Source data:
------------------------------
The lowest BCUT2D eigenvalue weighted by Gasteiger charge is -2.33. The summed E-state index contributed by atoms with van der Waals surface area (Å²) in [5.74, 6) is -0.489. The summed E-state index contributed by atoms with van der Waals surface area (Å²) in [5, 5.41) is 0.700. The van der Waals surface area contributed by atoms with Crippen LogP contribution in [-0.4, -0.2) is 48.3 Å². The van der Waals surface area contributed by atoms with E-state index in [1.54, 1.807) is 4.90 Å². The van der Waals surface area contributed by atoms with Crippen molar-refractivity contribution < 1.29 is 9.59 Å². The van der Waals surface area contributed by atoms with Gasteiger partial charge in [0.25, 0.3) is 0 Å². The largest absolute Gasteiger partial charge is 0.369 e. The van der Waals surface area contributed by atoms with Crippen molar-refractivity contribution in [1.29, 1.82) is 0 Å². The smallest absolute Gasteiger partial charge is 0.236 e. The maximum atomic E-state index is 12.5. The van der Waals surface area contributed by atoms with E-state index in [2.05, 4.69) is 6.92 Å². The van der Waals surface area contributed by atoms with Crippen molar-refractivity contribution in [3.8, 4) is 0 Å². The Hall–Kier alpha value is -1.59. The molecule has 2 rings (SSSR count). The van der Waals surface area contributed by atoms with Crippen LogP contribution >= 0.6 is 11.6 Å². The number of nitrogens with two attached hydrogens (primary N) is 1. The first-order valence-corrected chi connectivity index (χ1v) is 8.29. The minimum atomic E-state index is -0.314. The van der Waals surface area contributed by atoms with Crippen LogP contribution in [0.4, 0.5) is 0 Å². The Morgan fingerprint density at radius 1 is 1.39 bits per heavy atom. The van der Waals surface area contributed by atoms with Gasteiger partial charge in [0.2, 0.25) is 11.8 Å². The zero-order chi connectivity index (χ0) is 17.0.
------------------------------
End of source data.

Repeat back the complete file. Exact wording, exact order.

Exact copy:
The lowest BCUT2D eigenvalue weighted by Gasteiger charge is -2.33. The summed E-state index contributed by atoms with van der Waals surface area (Å²) in [5.74, 6) is -0.489. The summed E-state index contributed by atoms with van der Waals surface area (Å²) in [5, 5.41) is 0.700. The van der Waals surface area contributed by atoms with Crippen LogP contribution in [-0.4, -0.2) is 48.3 Å². The van der Waals surface area contributed by atoms with E-state index in [1.54, 1.807) is 4.90 Å². The van der Waals surface area contributed by atoms with Crippen molar-refractivity contribution < 1.29 is 9.59 Å². The van der Waals surface area contributed by atoms with Gasteiger partial charge in [0.25, 0.3) is 0 Å². The largest absolute Gasteiger partial charge is 0.369 e. The van der Waals surface area contributed by atoms with Crippen molar-refractivity contribution in [1.29, 1.82) is 0 Å². The smallest absolute Gasteiger partial charge is 0.236 e. The maximum atomic E-state index is 12.5. The van der Waals surface area contributed by atoms with E-state index in [2.05, 4.69) is 6.92 Å². The van der Waals surface area contributed by atoms with Crippen molar-refractivity contribution in [3.8, 4) is 0 Å². The Hall–Kier alpha value is -1.59. The molecule has 2 rings (SSSR count). The van der Waals surface area contributed by atoms with Crippen LogP contribution >= 0.6 is 11.6 Å². The number of nitrogens with two attached hydrogens (primary N) is 1. The first-order valence-corrected chi connectivity index (χ1v) is 8.29. The minimum atomic E-state index is -0.314. The van der Waals surface area contributed by atoms with Crippen LogP contribution in [0.4, 0.5) is 0 Å². The Morgan fingerprint density at radius 1 is 1.39 bits per heavy atom. The van der Waals surface area contributed by atoms with Gasteiger partial charge in [0.2, 0.25) is 11.8 Å². The zero-order chi connectivity index (χ0) is 17.0.